Traverse City Record-Eagle

Opinion

October 21, 2012

Forum: Division Street should connect and not divide

On Nov. 6, Traverse City voters can take a crucial step on one of the most important transportation challenges facing our city: Division Street.

Almost everyone around town agrees: Division Street needs to get better. Its speeding cars have buried the city's character, safety, and sense of place.

Its intersections are among the most dangerous of any other in town. And it separates young families in town, including my own, from hiking trails, businesses, our hospital and a thriving neighborhood on our city's west side.

Recognizing that streets should connect, not dissect, Traverse City commissioners made a commitment last spring to make the street safer, starting with short-term, lower-cost solutions like speed radar signs and better sidewalks.

At the same time, commissioners pledged to jump-start the long-term planning and design process for changes that could dramatically improve traffic flow, make the street safer for families, and reconnect our city's east and west side.

To begin the long-term process, though, Traverse City voters must first assure the Michigan Department of Transportation, the agency that manages the street, that they're not wasting valuable resources if they plan and review options for larger improvements.

The department wants to know if we'll give them flexibility as they design or if we want to limit designs to the area they already manage.

So on Nov. 6, Traverse City voters will be asked if they would allow MDOT to include less than two acres of city-owned land if and when new designs are proposed for the street.

Don't be confused by the ballot question language.

Even though it sounds like we're "disposing of parkland" immediately, don't worry.

When we vote "yes," we won't give up one inch of land. It only makes the land available for planning.

It will take many years, studies, tests, and public forums before any new designs are proposed. Not only that, future city commissioners must approve any proposed design before any land is transferred.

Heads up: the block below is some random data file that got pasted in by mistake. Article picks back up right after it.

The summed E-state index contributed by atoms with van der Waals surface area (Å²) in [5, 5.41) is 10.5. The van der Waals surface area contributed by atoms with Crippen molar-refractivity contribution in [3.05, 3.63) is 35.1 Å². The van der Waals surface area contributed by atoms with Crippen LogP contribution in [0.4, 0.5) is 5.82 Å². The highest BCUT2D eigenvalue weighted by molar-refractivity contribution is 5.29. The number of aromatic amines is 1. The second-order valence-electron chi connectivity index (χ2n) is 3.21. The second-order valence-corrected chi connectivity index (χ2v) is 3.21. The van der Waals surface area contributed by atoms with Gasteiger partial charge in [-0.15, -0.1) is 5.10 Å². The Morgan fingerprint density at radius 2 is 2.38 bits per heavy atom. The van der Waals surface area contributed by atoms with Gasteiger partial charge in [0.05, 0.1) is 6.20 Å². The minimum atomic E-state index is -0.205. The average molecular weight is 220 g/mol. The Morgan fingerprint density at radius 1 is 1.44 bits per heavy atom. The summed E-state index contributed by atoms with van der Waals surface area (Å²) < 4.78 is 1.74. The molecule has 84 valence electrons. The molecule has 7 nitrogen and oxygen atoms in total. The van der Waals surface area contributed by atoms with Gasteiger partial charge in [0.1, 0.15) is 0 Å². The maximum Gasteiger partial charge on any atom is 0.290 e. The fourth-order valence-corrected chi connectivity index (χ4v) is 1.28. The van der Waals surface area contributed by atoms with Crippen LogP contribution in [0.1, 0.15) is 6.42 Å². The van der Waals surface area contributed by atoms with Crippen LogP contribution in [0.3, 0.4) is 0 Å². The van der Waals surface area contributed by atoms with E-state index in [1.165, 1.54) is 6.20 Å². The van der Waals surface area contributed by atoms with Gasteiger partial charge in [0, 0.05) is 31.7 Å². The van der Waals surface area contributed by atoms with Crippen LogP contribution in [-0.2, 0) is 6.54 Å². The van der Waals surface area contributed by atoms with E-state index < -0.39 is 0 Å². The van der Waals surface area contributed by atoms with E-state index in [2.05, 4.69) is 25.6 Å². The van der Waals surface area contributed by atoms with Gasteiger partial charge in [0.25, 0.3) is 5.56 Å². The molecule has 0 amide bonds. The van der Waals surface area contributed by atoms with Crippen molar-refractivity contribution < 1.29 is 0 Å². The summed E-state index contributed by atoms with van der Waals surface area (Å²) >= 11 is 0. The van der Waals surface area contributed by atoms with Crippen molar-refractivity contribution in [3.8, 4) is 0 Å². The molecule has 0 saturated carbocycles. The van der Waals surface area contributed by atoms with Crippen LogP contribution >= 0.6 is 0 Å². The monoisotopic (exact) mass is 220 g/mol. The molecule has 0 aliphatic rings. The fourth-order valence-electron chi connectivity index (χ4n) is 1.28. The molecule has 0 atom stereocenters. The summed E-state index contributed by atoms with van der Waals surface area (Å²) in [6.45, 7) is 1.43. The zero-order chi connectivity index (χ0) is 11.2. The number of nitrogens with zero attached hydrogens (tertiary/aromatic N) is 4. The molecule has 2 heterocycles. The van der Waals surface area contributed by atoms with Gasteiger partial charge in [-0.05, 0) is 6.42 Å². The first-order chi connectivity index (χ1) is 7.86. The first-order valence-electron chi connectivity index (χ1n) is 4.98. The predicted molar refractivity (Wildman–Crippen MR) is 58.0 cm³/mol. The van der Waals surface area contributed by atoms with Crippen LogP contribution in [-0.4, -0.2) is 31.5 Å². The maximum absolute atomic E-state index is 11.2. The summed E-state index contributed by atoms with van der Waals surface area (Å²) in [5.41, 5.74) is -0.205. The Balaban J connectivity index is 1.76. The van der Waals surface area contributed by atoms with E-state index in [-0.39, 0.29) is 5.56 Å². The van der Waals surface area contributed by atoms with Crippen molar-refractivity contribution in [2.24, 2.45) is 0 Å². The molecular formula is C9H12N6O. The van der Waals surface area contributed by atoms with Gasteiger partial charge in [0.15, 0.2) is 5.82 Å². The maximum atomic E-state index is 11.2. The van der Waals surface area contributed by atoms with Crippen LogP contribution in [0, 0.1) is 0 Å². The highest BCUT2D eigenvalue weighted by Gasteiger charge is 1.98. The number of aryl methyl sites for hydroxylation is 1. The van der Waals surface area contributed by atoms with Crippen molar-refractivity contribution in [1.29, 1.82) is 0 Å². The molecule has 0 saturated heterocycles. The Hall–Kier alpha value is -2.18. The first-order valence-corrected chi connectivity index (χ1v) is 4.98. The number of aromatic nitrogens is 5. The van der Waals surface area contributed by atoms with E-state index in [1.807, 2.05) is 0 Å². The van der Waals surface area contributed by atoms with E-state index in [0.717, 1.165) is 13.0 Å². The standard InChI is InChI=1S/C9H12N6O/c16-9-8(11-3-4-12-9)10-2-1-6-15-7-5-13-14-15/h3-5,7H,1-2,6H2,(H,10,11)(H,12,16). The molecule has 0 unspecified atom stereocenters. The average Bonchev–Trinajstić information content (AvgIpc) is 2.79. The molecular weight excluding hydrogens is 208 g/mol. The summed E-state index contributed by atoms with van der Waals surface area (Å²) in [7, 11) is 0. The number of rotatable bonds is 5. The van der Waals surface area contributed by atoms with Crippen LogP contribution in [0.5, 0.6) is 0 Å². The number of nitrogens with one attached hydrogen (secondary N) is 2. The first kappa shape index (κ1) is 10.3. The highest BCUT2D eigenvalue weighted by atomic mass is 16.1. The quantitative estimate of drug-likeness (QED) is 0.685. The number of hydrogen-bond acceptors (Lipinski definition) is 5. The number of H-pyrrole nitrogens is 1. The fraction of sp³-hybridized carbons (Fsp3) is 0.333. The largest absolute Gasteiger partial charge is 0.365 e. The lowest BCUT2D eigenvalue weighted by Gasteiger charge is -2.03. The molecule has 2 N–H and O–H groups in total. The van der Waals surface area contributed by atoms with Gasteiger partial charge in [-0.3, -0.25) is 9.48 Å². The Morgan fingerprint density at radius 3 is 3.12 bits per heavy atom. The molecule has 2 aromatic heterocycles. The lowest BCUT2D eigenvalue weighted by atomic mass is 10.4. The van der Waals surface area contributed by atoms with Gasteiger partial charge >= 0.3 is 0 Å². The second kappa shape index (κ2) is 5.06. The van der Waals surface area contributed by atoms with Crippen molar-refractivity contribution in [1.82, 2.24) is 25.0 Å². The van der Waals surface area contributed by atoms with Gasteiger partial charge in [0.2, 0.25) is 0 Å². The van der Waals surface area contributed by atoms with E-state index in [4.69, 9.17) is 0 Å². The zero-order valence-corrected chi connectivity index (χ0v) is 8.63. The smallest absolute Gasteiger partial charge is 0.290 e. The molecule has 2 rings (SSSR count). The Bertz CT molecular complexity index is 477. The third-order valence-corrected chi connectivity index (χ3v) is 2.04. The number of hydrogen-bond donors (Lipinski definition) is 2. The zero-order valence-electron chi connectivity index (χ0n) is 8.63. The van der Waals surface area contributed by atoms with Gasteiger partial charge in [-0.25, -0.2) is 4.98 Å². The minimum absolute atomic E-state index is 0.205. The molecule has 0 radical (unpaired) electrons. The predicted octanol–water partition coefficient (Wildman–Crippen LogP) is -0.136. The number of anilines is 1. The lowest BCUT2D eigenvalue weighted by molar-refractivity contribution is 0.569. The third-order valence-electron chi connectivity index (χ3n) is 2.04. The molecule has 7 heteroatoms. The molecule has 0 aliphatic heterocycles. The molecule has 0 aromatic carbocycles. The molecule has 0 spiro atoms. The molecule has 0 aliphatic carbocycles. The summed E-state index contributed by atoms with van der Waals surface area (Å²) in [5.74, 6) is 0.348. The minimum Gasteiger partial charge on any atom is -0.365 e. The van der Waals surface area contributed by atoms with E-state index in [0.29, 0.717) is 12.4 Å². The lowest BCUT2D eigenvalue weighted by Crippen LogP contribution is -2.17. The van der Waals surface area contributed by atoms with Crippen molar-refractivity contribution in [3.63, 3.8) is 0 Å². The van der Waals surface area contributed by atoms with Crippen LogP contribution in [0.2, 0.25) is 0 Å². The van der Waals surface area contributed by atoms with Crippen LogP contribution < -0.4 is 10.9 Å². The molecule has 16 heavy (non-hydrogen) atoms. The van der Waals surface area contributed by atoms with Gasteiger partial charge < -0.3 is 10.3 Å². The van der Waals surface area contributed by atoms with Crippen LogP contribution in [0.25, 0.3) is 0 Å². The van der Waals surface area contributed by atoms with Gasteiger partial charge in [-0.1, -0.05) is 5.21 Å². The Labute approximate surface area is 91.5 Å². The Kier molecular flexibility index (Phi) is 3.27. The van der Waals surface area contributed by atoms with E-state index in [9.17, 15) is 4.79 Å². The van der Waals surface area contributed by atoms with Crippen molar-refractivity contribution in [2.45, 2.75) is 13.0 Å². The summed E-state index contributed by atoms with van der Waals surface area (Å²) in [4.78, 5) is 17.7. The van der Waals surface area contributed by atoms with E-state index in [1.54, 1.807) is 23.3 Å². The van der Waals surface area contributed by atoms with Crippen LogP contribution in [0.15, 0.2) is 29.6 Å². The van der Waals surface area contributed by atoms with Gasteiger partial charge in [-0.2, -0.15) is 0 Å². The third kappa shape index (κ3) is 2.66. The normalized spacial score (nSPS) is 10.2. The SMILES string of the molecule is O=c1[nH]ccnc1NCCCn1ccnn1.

What's even better is that this step won't cost taxpayers a dime.

This is simply the next step in a long-term process that could spark one of the most inclusive community-driven planning processes to date.

And throughout the process, your voice will be heard.

The state recently adopted a "complete streets" policy that says that the agency must make sure their plans align with community values and are based on citizen input.

I believe we can work collaboratively with MDOT to design a street that meets our community's values and goals.

I believe we can design a street that blends, not divides, neighborhood values with the need to move people and goods efficiently.

We can work together to build a street that improves traffic flow and is safer for people to travel along and cross.

If we reject this proposal, we delay big improvements to Division for many more years, and young families will have to keep waiting for their chance to cross.

I encourage you to vote yes for a safer Division Street.

About the author: James Bruckbauer is a 12th Street resident and transportation policy specialist at the Michigan Land Use Institute; by email at: james@mlui.org.

About the forum: The forum is a periodic column of opinion written by Record-Eagle readers in their areas of interest or expertise. Submissions of 500 words or less may be made by emailing letters@record-eagle.com. Please include biographical information and a photo.

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